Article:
COVID-19: Amplifier of racism and inequalities

By Folashade Ajayi and Laura Westerveen (8 May 2020)

Across all areas of society, COVID-19 has had a profound impact. Racism has been no exception. To address how COVID-19 impacts racism in Europe, it is first necessary to sketch out the different dimensions of racism. There are both more visible and subtle manifestations of racism. The most dominant perception of racism in Europe is that of direct racism, as manifested in negative or hurtful experiences or incidents resulting from intentional discriminatory behaviour. Racism is assigned a marginal position in societies when it is perpetrated by individuals or groups of the radical right. Other forms of racism operate more indirectly and (re)produce discrimination and exclusion of racialised minorities through public discourses and institutions. In the following, we address how each dimension is impacted by COVID-19.

The pandemic highlights the relationship between public discourse and racism. In its direct form, racism is based on individually held prejudices and stereotypes about ‘others’. On the basis of essentialist categories such as ‘race’, monolithic groups are constructed and put in a hierarchical relationship with each other. As a result of reflections on Nazism after the end of WWII, the category of race has largely been rejected as an obsolete biological category in Europe. This has led to a taciturn silence about race and racism on the European continent. In this context, the more biological underpinnings of racism have been declared something of the past, with biological arguments often being replaced by a focus on culture in European discourses. Indeed, scholars have identified ‘cultural racism’ as a dominant form of racism that operates on the grounds of a perceived irreconcilability between a ‘Europeanness’ and ‘non-European’ others embodied by minorities. It is often argued that this culturalist form of racism has replaced biological based arguments. However, simultaneously with the current COVID-19 outbreak, we witness a renewed activation of biological tropes. In many places across Europe and beyond, minorities are used as scapegoats often being blamed for the public health crisis. Examples include discriminations faced by Roma in Bulgaria, Asian-looking people in Germany or black people in China. In these cases, COVID-19 is understood as an imported disease and linked to the presence of certain groups as a threat to public health, calling for segregation and sparking attacks. This leads us to conclude that both racist biological and culturalist ideas continue to co-exist in Europe and that biological racism has not disappeared. Rather than viewing biological racism as obsolete, we argue that COVID-19 as a public health crisis (re)activates and reinforces biological arguments, making them come to the surface once again.

In addition to the revived biological tropes, COVID-19 amplifies the structural inequalities experienced by minorities in Europe as a consequence of structural racism. Structural racism results from the design of our societal institutions when they indirectly reproduce discrimination and exclusion of minorities. As such, structural racism puts minorities at a disadvantage in several aspects of life. Minority groups are, for example, not only disadvantaged within our education systems and labour markets but also in our health care and criminal justice systems. While we observe a deserved attention for the gender dimension of the unfolding crisis in the public debate (among others in light of the prominent role of women in both paid and unpaid care work), it seems that the effects of the crisis on minority groups in Europe is still largely overlooked. Nevertheless, if we look at how European labour markets are stratified in a way that minorities are overrepresented in the least-valued sectors of employment, it becomes clear that COVID-19 disproportionally affects these groups. Minorities are, for instance, overrepresented in the public transport sector, the retail trade and the cleaning industry. These are all sectors in which working from home and protective self-isolation is hardly possible. These inequalities translate into more exposure to COVID-19 putting minorities’ lives at risk. Apart from this, the current pandemic also amplifies pre-existing socio-economic inequalities. Minorities are more likely to have low-paid, temporary and part-time jobs than majorities, which means that they are more likely to find themselves in a less favourable situation during the economic crisis, the scope of which is yet unclear.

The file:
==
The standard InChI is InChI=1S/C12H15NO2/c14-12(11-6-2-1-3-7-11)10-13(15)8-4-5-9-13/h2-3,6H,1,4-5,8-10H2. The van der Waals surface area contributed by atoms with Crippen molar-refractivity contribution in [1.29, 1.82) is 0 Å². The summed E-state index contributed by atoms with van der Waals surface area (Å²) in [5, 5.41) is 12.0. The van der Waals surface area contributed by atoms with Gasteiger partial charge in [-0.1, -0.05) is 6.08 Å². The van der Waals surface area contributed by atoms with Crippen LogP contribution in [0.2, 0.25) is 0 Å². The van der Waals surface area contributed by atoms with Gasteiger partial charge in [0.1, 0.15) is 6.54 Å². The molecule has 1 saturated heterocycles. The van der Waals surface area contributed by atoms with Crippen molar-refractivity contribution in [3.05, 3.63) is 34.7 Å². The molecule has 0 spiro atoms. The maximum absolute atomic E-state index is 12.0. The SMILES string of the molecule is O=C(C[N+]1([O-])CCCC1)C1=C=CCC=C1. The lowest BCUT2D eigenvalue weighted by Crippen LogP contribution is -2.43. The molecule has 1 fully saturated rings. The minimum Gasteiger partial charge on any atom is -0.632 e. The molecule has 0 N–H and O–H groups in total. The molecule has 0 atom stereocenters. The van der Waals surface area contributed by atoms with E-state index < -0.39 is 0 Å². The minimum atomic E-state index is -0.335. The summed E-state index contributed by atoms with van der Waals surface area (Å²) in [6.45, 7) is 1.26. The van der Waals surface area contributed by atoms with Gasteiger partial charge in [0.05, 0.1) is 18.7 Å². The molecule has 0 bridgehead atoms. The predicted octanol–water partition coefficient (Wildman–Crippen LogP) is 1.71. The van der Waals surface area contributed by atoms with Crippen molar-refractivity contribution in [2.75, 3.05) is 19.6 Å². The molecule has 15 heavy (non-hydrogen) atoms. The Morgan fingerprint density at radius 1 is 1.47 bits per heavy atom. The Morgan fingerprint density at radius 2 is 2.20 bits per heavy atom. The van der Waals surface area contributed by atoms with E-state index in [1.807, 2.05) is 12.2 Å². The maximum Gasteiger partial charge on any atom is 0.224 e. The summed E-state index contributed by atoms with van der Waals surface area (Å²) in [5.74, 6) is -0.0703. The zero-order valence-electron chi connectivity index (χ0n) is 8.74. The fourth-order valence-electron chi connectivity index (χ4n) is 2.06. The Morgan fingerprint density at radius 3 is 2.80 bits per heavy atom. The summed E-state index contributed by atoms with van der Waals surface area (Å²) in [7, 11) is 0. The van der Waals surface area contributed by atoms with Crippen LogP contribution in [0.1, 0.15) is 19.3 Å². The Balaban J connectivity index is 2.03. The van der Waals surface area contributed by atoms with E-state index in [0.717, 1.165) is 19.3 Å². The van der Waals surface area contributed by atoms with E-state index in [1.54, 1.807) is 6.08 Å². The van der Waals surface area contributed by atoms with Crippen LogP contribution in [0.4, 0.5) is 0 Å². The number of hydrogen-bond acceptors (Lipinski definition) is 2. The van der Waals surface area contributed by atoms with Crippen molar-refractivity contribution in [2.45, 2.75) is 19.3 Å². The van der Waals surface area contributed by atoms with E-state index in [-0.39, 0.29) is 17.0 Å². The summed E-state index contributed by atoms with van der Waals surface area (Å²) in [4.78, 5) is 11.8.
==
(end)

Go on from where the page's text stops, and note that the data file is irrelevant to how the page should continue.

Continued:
Undoubtedly, COVID-19 has served to magnify already existing inequalities as experienced by minority groups. As racism is already a marginalised topic in public and political debates, the effects of COVID-19 on ethno-racial equality are at risk of not being prioritised given the current crisis. However, both the revived biological racism and the more indirect structural racism call for a comprehensive political response. Considering the already existing structural inequalities that minority groups experience in Europe, public policies should not just aim at restoring the status quo. Instead, European policy responses to COVID-19 should include an anti-discriminatory perspective that is conscious of the different dimensions and indirect effects of racism in various societal domains. To this end, more research is needed that identifies the intersecting impact of COVID-19 on minorities.